What this trend hides, however, is our apparently innate desire to be governed, as this ban proposed by the Christian/Conservative government illustrates. There's a disease in our culture, and it's not the myriads of intrusive and counterproductive laws, small and large, but our acceptance of them. Public debate in Norway, as perfected by tabloid and non-tabloid media, takes the form of two steps: A) Point out the problem. B) Demand that the government solves it. No other solution can be imagined.
We have adopted democracy in a debased form. When regulations are the accepted method of solving problems, and government is unchecked by any real concept of individual rights, power is shifted from the individual to the interest group and the pundit. With seemingly unlimited oil wealth at the governments disposal, we have acquired the habit of voting away the symptoms, while the real problems remain.
From a historical perspective, European anti-Americanism is pretty hilarious. There is, after all, no criticism a haughty "European" could level at the United States which could not be returned tenfold at the authors of the Inquisition, the Hundred Years' War, the Holocaust, and the Council of Trent (why the Council of Trent? I don't know, it just seems to belong). Mass murder? Hah! Racism? Hah-hah! Religious intolerance? Bah-hah-hah! Class conflict? Bahhh-hahh-hahaha! Imperialism? Okay, dude. Snort, chortle — seriously — chortle, guffaw… Stop it, you're killing me.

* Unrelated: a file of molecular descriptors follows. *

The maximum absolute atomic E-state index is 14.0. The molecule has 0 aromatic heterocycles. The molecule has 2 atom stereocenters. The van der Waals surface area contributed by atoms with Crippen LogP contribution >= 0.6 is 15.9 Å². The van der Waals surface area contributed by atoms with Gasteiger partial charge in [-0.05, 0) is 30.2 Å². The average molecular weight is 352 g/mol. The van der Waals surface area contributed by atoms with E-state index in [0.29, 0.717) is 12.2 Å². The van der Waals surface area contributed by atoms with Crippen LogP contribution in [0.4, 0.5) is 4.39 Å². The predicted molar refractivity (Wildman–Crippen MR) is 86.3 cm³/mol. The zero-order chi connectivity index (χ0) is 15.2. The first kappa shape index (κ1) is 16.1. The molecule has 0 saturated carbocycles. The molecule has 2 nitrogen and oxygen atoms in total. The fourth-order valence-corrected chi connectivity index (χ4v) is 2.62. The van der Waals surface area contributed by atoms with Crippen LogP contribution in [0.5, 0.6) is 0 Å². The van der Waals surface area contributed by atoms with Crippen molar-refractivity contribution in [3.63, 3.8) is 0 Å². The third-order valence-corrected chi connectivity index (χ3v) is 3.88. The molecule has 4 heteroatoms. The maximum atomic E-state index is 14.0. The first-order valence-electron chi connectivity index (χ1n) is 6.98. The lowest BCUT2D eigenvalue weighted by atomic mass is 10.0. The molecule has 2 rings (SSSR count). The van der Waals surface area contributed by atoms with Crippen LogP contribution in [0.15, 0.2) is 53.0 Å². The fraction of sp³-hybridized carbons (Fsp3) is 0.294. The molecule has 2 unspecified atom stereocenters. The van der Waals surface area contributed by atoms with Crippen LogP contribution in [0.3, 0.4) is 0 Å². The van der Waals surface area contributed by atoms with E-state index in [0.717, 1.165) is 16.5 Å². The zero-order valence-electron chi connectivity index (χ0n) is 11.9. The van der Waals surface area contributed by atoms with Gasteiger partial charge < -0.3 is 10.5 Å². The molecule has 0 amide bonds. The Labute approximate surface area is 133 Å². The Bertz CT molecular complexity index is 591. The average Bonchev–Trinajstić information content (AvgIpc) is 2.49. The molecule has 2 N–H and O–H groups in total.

POWAY, Calif. (AP) — A California female vice principal has raised a storm of controversy by allegedly lifting girls' skirts — in front of male students and adults — to make sure they weren't wearing thong underwear at a dance.
"Everyone saw everything," said Kim Teal, whose 15-year-old daughter attended the dance but was not checked. "It was a big peep show."
Via the Corner, we have a NY Post story about how the Girl Guides refused to allow Miss Belkin to march in support of Israel and have it count towards her badges. Apparently that would be "political"and thus wouldn't count.
Miss Belkin intends to march anyway, see the quote above. Good for her.
I can see the Guides' point that the march is political. Miss Belkin brings up the credit that the Girl Guides give to Guides who march in Irish or Catholic pride parades. Marching for another country is an explicitly political act, while the former two are ethnic and religious.
If they can march in parades for Irish pride and Catholic pride, why can't we march in a parade for Jewish pride?" asked Erica, who lives in Croton-on-Hudson.
If it were an explictly jewish parade, I'd agree with her completely. I'd be in favour of nailing the Guides right to the wall for hypocrisy. It's not. It's a "Salute to Israel". Let's not forget that while Israel has an explicitly jewish character, it also has muslims, christians and atheists as citizens.